Emphasising the link between workplace stress and death, the UK Hazards initiated Worked to Death site reveals that in Japan instances of karoshi are so common they have named it and made it a government compensated occupational disease.

But the Worked to Death campaign webpage shows that karoshi is a global phenomenon.

Changing work practices, the demise of job security, escalating demands, and violence and bullying in the workplace are all leading to tired and stressed out employees prone to heart attacks, strokes, disease and depression and more likely to take their own lives.

UK research shows that employees exposed to stress for at least half their working lives are 25 percent more likely to die from a heart attack and have 50 percent greater odds of suffering a fatal stroke. The research conducted by the UK's Trade Union Congress exposes stress as Britain's number one health hazard.

In Australia one of the leading causes of stress is overwork and incidences of the condition are on the rise. According to Australian research:

* The ACTU says Australia has the second longest working hours in the OECD and, on current trends, will soon have the longest. It says 31% of Australian employees now work hours that would be illegal in Europe, adding that we now have one of the worst records in the world.

* Teachers are one of the most overworked of all professions, with escalating demands now reaching titanic proportions. A new survey by the Australian Psychological Society says about 30% of university academic staff responding to its survey said they were working more than 55 hours a week, more than 11 hours per day. Yet a study of work related stress in Japan showed men working 11 hours were two and a half times more likely to suffer a heart attack than those working an eight hour day.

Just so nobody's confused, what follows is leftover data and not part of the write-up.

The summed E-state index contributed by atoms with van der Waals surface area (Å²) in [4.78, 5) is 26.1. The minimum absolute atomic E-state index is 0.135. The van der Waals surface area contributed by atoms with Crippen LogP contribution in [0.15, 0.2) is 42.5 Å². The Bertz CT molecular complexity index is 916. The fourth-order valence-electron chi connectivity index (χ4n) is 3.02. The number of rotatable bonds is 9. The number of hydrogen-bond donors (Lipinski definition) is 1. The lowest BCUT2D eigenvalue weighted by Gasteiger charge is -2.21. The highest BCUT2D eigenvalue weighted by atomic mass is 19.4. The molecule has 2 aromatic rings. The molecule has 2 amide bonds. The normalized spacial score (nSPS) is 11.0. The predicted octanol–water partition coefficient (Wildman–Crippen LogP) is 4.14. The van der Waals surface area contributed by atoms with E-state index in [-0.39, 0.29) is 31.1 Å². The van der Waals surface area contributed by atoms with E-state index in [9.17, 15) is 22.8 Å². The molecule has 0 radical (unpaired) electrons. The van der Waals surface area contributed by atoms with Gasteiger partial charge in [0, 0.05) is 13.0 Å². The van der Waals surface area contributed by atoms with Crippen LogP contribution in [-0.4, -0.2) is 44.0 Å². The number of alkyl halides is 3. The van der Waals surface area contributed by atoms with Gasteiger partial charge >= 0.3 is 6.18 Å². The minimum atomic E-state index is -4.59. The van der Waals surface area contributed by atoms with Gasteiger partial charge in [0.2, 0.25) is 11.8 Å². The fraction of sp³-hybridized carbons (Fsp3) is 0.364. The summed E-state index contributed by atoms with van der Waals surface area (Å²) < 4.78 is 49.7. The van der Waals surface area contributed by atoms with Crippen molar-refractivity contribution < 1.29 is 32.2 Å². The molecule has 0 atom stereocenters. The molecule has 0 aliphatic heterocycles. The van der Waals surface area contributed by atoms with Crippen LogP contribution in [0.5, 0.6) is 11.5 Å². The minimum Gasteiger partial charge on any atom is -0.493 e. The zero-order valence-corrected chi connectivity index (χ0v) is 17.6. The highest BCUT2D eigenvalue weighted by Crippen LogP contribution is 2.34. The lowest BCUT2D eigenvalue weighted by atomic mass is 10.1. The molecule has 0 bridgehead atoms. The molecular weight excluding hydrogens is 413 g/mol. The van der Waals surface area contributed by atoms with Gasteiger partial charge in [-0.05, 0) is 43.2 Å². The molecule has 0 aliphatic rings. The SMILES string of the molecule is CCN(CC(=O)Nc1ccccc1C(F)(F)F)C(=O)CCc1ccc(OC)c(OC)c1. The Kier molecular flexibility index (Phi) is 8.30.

* NSW WorkCover says cases of occupational stress jumped 21% between 1999/2000 and 2000/2001, with female incidences increasing at a faster rate than males.

* Meanwhile, a national health survey from the Australian Bureau of Statistics says about 11.2 percent of the workforce is taking an average of three days sick leave each fortnight in an attempt to cope with stress levels.

NSW Labor Council's occupational health and safety watchdog Mary Yaager says the research shows stress is a major problem.

"Australian employers are literally working their staff to death, with on the job stress, violence and fatigue edging their way up to become major causes of workplace fatalities.

"Stress and depression are caused by people not being able to balance their work and family lives, by workplace violence, long hours, a lack of fulfilment and fatigue.

"Escalating demands as a result of downsizing without taking the wellbeing of employees into account mean they have been forced to take on more and more responsibilities with less and less support.

"This is just one way the changing labour market is favouring practices that contribute to rising employee stress levels.

"Employers in the short-term might be maximising profits but this situation is not sustainable and unfortunately it is the workers that are paying the deadly price," Mrs Yaager says.

To visit the campaign website and to find out more please visit Visit UnionSafe at